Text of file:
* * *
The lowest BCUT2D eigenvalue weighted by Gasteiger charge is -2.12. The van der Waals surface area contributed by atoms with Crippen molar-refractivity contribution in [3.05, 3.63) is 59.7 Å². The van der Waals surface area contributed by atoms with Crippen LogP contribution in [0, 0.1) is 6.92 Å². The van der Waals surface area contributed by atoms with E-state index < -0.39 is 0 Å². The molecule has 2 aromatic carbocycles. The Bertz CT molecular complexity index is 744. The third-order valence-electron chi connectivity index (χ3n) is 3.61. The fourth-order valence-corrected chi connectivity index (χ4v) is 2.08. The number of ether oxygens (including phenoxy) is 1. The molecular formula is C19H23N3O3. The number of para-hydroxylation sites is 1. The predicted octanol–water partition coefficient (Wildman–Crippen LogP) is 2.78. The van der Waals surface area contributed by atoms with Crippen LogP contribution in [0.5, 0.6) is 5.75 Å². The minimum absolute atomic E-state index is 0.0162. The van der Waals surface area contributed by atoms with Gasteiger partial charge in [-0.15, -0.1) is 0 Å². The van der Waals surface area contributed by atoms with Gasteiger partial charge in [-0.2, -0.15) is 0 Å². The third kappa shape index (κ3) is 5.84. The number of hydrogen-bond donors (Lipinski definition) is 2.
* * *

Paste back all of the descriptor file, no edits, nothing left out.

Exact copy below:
The lowest BCUT2D eigenvalue weighted by Gasteiger charge is -2.12. The van der Waals surface area contributed by atoms with Crippen molar-refractivity contribution in [3.05, 3.63) is 59.7 Å². The van der Waals surface area contributed by atoms with Crippen LogP contribution in [0, 0.1) is 6.92 Å². The van der Waals surface area contributed by atoms with E-state index < -0.39 is 0 Å². The molecule has 2 aromatic carbocycles. The Bertz CT molecular complexity index is 744. The third-order valence-electron chi connectivity index (χ3n) is 3.61. The fourth-order valence-corrected chi connectivity index (χ4v) is 2.08. The number of ether oxygens (including phenoxy) is 1. The molecular formula is C19H23N3O3. The number of para-hydroxylation sites is 1. The predicted octanol–water partition coefficient (Wildman–Crippen LogP) is 2.78. The van der Waals surface area contributed by atoms with Crippen LogP contribution in [0.5, 0.6) is 5.75 Å². The minimum absolute atomic E-state index is 0.0162. The van der Waals surface area contributed by atoms with Gasteiger partial charge in [-0.15, -0.1) is 0 Å². The van der Waals surface area contributed by atoms with Gasteiger partial charge in [-0.2, -0.15) is 0 Å². The third kappa shape index (κ3) is 5.84. The number of hydrogen-bond donors (Lipinski definition) is 2.